Medieval book by a writer dubbed the first feminist lands at U of T

The university acquired Christine de Pizan's 1470 manuscript The Book Of Peace from the collection of the late Pierre Bergé

A female advisor to kings on military strategy, a believer in the prospect of peace, even at the height of a brutal civil war, a fighter for women’s rights, including her own, and someone who wrote about all of that – for a fee. That doesn’t sound possible in the Middle Ages.

But Christine de Pizan did all of that, and in the process became one of the most important literary figures in history. During the reign of French King Charles VI, she was at the centre of important debates about female social roles – her treatises on the subject were always highly anticipated. But she wrote about political and military conflict as well.

Now the University of Toronto’s Thomas Fisher Rare Book Library has acquired a manuscript, dated from 1470, of one of her most influential works, The Book Of Peace. In it, she argues that a truly just ruler will do what he can to resolve conflict.

“She’s writing highly politically charged works on the role of women but also political works, like this one,” says the Fisher Library’s medieval manuscript and book librarian Timothy Perry, pointing to the gorgeous 80-page bound volume.

“She discusses battle strategies and tactics, so not only is she a prominent woman writing in a time very few were, but she’s taking on topics that people thought of as masculine – war and strategy and tactics. She’s not wielding political power, but she is influential.”

A medieval manuscript may appear to be of interest to a narrow audience, but don’t be fooled. There’s been a resurgence of interest in de Pizan as a character contemporary feminists can relate to.

She wrote forcefully about women’s power and male dominance – toward the beginning of her Book Of The City Of Ladies, she laments the soul-crushing experience of having to read misogynist texts. But her personal story has powerful resonances, too.

The daughter of the king’s astrologist and physician, she had privilege for sure. And, according to Perry, her father was unusual in that he promoted her education, something a man with sons would rarely do.

But when de Pizan’s husband died young, she lost all financial means and could recover very little from her husband’s estate. Being a woman made her even more vulnerable. She needed brains and resourcefulness to figure out a way to support her family, and eventually was able to find patrons so she could generate earnings.

And so de Pizan is considered the first-ever professional woman of letters. There were a few other female medieval writers before her – most notably the 10th-century German dramatist and poet Hrotsvitha – but they were nuns financially sustained by their orders. No wonder de Pizan was one of Simone de Beauvoir’s personal heroes and that Judy Chicago created a plate in her honour for her famous Dinner Party exhibition.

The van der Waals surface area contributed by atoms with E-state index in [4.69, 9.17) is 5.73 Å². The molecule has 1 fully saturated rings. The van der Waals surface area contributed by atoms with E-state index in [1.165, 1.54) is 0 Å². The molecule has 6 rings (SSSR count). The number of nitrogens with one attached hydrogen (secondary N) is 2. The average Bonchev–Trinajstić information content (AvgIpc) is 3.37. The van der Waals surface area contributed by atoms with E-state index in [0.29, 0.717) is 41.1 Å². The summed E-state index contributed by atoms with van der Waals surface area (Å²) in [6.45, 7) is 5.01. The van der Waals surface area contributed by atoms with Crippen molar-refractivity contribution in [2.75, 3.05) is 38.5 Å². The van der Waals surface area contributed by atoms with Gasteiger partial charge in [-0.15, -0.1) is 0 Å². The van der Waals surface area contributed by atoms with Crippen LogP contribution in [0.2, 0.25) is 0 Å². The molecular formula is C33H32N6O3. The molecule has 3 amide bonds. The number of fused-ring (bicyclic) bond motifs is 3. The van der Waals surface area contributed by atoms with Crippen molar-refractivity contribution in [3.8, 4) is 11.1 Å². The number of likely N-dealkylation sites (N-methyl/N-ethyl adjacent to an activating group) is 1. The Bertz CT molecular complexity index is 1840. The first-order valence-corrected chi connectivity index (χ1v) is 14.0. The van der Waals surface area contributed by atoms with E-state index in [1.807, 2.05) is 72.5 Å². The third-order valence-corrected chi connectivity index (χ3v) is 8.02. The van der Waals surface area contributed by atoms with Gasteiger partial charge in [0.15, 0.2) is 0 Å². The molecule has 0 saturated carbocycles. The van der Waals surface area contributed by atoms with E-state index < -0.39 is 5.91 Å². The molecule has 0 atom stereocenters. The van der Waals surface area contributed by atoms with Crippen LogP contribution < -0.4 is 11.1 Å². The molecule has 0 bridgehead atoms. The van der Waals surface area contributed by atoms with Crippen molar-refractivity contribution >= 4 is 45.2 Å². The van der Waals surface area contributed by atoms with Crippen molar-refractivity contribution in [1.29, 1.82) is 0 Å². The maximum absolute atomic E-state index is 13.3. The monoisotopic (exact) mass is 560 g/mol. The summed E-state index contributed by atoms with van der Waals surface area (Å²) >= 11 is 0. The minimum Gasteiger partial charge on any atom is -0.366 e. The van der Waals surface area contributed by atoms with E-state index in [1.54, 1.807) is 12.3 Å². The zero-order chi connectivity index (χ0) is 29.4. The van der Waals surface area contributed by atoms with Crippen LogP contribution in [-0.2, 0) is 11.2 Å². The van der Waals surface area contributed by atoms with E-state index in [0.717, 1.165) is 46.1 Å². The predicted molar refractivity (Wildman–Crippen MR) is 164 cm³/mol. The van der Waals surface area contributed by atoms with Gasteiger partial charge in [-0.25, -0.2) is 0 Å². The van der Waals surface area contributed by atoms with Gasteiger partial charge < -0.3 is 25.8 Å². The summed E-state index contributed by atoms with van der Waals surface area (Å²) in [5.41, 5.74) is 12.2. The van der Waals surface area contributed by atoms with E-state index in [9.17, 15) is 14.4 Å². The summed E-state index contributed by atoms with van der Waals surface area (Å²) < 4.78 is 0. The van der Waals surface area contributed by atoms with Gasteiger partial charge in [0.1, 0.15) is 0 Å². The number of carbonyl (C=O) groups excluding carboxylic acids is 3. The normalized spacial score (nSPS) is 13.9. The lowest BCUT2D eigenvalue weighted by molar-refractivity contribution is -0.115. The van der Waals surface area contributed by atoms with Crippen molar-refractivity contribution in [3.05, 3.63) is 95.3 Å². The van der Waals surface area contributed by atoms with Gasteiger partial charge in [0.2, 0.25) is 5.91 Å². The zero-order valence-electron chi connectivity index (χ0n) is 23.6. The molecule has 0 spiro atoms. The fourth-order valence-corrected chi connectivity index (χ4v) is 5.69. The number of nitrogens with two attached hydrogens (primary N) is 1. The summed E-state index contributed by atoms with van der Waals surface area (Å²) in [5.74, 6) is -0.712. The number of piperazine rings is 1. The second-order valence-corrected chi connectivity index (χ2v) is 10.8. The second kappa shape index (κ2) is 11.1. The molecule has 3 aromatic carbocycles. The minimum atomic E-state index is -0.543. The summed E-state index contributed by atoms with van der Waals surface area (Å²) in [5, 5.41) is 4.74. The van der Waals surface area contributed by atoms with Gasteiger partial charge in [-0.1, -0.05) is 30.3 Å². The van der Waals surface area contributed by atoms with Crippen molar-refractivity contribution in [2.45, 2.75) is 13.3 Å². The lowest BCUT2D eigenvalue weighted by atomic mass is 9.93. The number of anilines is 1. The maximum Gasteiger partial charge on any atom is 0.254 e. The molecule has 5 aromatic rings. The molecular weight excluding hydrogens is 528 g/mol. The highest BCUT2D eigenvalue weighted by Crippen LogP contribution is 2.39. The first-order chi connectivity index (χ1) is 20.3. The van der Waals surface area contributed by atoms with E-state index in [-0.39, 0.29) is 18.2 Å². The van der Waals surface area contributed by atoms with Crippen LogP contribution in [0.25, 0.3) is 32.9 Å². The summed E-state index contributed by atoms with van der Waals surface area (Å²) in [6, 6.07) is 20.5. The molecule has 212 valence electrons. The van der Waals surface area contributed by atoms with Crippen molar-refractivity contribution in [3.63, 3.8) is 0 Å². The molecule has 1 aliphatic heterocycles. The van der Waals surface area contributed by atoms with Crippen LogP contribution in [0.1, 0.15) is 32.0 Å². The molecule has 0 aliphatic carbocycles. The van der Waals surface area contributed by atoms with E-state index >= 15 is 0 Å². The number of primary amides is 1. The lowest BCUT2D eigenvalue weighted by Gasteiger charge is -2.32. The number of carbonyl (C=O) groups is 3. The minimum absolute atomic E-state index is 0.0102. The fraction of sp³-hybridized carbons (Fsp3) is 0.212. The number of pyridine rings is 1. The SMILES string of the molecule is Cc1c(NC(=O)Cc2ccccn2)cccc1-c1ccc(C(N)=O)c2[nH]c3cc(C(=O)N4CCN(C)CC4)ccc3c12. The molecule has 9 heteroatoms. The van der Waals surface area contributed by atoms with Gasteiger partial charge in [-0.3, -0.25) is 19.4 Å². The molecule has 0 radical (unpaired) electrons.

Tim Perry University of Toronto

Samuel Engelking

Librarian Tim Perry says researchers from a variety of fields are interested in the de Pizan’s manuscript.

But Perry’s not sure we can call her a feminist in the context of her time since the word didn’t exist yet.

“She’s definitely a feminist in terms of scholarship – definitely an inspiration – but there have been debates as to what she should be called within her own context. Was she a feminist? Was she a proto feminist? Is the whole term too anachronistic to apply or was she something else? She’s such a striking figure, how do you even label her?”

Himself passionate and hugely knowledgeable about rare books – he waxes eloquent on parchment, how it’s made and why that matters – Perry stresses that scholars with varying academic focuses have reason to give The Book Of Peace their attention.

“One of the great things about an item like this is that there are so many different ways to approach it. If you’re studying French, then you’d be interested in the text. We have a course on book culture so students would be interested in the physical item, the book-making,” he explains. “For art historians, there’s the miniature at the front of the manuscript. And then there’s women and gender studies – de Pizan is obviously an important figure in women’s scholarship.”

In fact, researchers have already begun visiting the book and scholars from outside U of T are expressing deep interest.

“Research is an important part of how it can be used, beginning with people studying Middle French in the department of medieval studies. U of T professor Suzanne Akbari, for example, is writing a book on Chaucer and de Pizan.”

Prominent medievalist Dorothea Kullmann’s French literature class is coming for a workshop to look at the text and its illuminations and to study its provenance. In the undergraduate program in medieval studies at St. Michael’s College, the text is a gold mine for those focusing on women in the middle ages. And Adam Cohen, professor in art history, is offering a class over the summer on manuscript illustration. This Book Of Peace manuscript – one of three in existence – begins with a superb image.

The book itself is spectacular to look at, written in medieval French by hand and exquisitely bound in Brussels. There’s an indicator up front that it comes from the collection of the late Pierre Bergé, Yves Saint Laurent’s partner, from whose estate the seller acquired it.

There’s a monogram of Louis XVIII on the spine, though he never owned it. Each chapter begins with an elaborately designed initial, and the illustration at the front, in which De Pizan presents the book to the king’s eldest son, Louis de Guyenne, is a thing of beauty.

See for yourself when the book goes on display to the public some time in 2020.


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